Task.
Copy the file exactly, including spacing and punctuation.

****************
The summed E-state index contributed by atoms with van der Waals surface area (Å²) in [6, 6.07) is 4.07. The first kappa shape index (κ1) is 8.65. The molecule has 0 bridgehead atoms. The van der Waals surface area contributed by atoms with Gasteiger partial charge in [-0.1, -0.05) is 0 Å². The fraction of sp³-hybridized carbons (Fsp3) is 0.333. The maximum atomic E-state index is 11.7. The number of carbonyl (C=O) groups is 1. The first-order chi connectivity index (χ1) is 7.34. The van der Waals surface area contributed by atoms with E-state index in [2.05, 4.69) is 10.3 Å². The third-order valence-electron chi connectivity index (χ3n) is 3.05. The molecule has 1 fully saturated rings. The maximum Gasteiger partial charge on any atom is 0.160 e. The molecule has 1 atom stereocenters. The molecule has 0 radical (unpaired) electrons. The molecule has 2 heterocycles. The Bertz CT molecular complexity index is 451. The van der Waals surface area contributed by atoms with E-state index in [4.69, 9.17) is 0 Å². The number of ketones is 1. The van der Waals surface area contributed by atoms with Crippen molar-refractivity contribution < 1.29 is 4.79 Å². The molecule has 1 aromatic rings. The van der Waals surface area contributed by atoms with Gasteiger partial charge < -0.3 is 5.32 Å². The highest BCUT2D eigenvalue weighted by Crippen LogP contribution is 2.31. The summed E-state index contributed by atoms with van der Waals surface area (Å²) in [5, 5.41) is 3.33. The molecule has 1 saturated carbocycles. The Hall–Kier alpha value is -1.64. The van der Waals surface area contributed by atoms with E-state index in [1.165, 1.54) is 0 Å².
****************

The summed E-state index contributed by atoms with van der Waals surface area (Å²) in [6, 6.07) is 4.07. The first kappa shape index (κ1) is 8.65. The molecule has 0 bridgehead atoms. The van der Waals surface area contributed by atoms with Gasteiger partial charge in [-0.1, -0.05) is 0 Å². The fraction of sp³-hybridized carbons (Fsp3) is 0.333. The maximum atomic E-state index is 11.7. The number of carbonyl (C=O) groups is 1. The first-order chi connectivity index (χ1) is 7.34. The van der Waals surface area contributed by atoms with E-state index in [2.05, 4.69) is 10.3 Å². The third-order valence-electron chi connectivity index (χ3n) is 3.05. The molecule has 1 fully saturated rings. The maximum Gasteiger partial charge on any atom is 0.160 e. The molecule has 1 atom stereocenters. The molecule has 0 radical (unpaired) electrons. The molecule has 2 heterocycles. The Bertz CT molecular complexity index is 451. The van der Waals surface area contributed by atoms with E-state index in [4.69, 9.17) is 0 Å². The number of ketones is 1. The van der Waals surface area contributed by atoms with Crippen molar-refractivity contribution < 1.29 is 4.79 Å². The molecule has 1 aromatic rings. The van der Waals surface area contributed by atoms with Gasteiger partial charge < -0.3 is 5.32 Å². The highest BCUT2D eigenvalue weighted by Crippen LogP contribution is 2.31. The summed E-state index contributed by atoms with van der Waals surface area (Å²) in [5, 5.41) is 3.33. The molecule has 1 saturated carbocycles. The Hall–Kier alpha value is -1.64. The van der Waals surface area contributed by atoms with E-state index in [1.165, 1.54) is 0 Å².